Remember that universal schoolroom nightmare?
It is the one where you show up for class one morning—and discover you have forgotten to wear any clothes. Of course once you awaken, you realize the dream is absurd. Unless you are Tim Kosebud, my long ago fourth grade classmate.
He arrived at St. Francis elementary one wintry day—and while taking off his long overcoat —discovered he had somehow forgotten to don a pair of pants. Since St. Francis was a parochial catholic school, Kosebud was definitely not wearing the recommended uniform. A furtive call to his mother saved the day—as she soon arrived with his pair of salt-and-pepper corduroy pants.
(A few years later, Tim got himself into trouble again when he tried to sneak beer into school—and it wasn’t even good beer. Very flat. At least the nun who taught our class said so.)
I remembered episodes like those a couple of weeks ago at the 80th anniversary commemoration of that school in Bend, Oregon. Given the honor of emceeing the event, I took some time to think back on old school days, classmates and teachers. Even old food.
I remembered a baloney sandwich I had hidden behind a drainpipe during my 7th grade year. I had planned to devour it just after a big test—but forgot. When I checked last week the sandwich was gone—including the baloney. As for the test, it was an essay—and also baloney.
The gathering last week brought together former teachers, former faculty, former staff and former students. They were all located through the website FormersOnly.com.
There were even three people who had been in the original classes 80 years ago—an amazing occasion.
But some people expected to be on hand failed to show up. Tim Kosebud was a no-show—perhaps still embarrassed over the pants incident. Nonetheless, his absence was unexcused.
Another old classmate of mine—Danny Heckathorn—did arrive. But he was a bit late and suffering from jet lag. No wonder: He had flown in from Bellingham earlier in the day.
I began my presentation by bragging a bit—announcing that I had just signed a three-year deal with Netflix. After the applause died down, I explained just what a great deal it was:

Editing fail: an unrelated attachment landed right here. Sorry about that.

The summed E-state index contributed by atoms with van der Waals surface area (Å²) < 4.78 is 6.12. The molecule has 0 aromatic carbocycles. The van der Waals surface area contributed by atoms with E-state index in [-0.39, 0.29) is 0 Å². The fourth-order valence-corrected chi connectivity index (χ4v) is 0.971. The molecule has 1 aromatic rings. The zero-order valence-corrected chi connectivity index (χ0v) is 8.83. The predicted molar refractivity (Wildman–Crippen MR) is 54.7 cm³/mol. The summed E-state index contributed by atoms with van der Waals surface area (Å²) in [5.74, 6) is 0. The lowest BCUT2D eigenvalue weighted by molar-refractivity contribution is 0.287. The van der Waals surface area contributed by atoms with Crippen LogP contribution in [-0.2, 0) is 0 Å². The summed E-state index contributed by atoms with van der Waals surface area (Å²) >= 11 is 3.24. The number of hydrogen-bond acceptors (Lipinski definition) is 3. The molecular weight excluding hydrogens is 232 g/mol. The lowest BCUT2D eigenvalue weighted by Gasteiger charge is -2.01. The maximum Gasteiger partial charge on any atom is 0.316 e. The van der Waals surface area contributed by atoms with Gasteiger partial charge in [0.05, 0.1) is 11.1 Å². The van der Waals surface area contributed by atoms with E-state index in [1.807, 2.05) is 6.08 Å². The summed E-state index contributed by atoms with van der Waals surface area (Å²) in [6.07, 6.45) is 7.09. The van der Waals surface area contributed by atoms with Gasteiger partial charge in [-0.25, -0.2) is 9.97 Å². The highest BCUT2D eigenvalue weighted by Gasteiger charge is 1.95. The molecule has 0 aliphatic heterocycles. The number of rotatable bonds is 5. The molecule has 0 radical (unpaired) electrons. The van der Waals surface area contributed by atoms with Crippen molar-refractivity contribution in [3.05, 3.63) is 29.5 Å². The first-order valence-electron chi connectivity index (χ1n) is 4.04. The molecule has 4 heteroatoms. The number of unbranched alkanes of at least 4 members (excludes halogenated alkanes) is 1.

The first three months are free, and then it’s just $9.95 a month after that.
There had long been a rumor going around that Danny Heckathorn was a straight A student at St. Francis School. But most people did not believe the rumor, so Danny stopped spreading it.
I too was not a great student. But perhaps that was because I was not cut out for academia—I wanted to be a dancer. My dream was to be the first-ever male belly dancer.
But a brutally honest instructor finally gave me the bad news: I did not have the navel for it.
No question about it though: St. Francis School gave many students an important foundation. Webster’s defines foundation as “a supporting undergarment.” So we will always think of the school as the corset of our education.
The school opened in 1936—so I asked the assembled group to imagine what the world was like eighty years ago.
Think of it. No You Tube. No Facebook. No Instagram, e-Bay, GPS, blogs, Starbucks, Microsoft, Amazon, Wal-Mart, Prozac or Viagra.
And no Google—nor Bing. Except for Crosby.
There were no zombies on TV. There was no TV.
A tweet was the sound a bird made. Even swifts. But there was no Swift named Taylor.
1936 was Kardashian-free—along with Justin Beiber, Adele and Larry the Cable Guy. But if there were a Larry the Cable Guy, the cable would have referred to telegrams, not TV.
Real Housewives were real housewives.
There were no iPhones, pods or pads—and drone was what certain priests did from the pulpit.
Green was just a color, blackberry was a fruit—and phones made calls. Only calls. And they were hooked to a wall.
People wrote letters; they did not text. LOL did not stand for anything.
A trump was a card you played in bridge.
The net was something only used by fishermen, acrobats—and people serving school lunches.
And if you heard the words “Harry Potter” you assumed it was referring to a hirsute guy with a kiln.
Today, the old St. Francis School has been converted into a hotel—and a brewpub. So Tim Kosebud doesn’t have to sneak beer in anymore.
In fact, he is welcome there—as long as he remembers his trousers.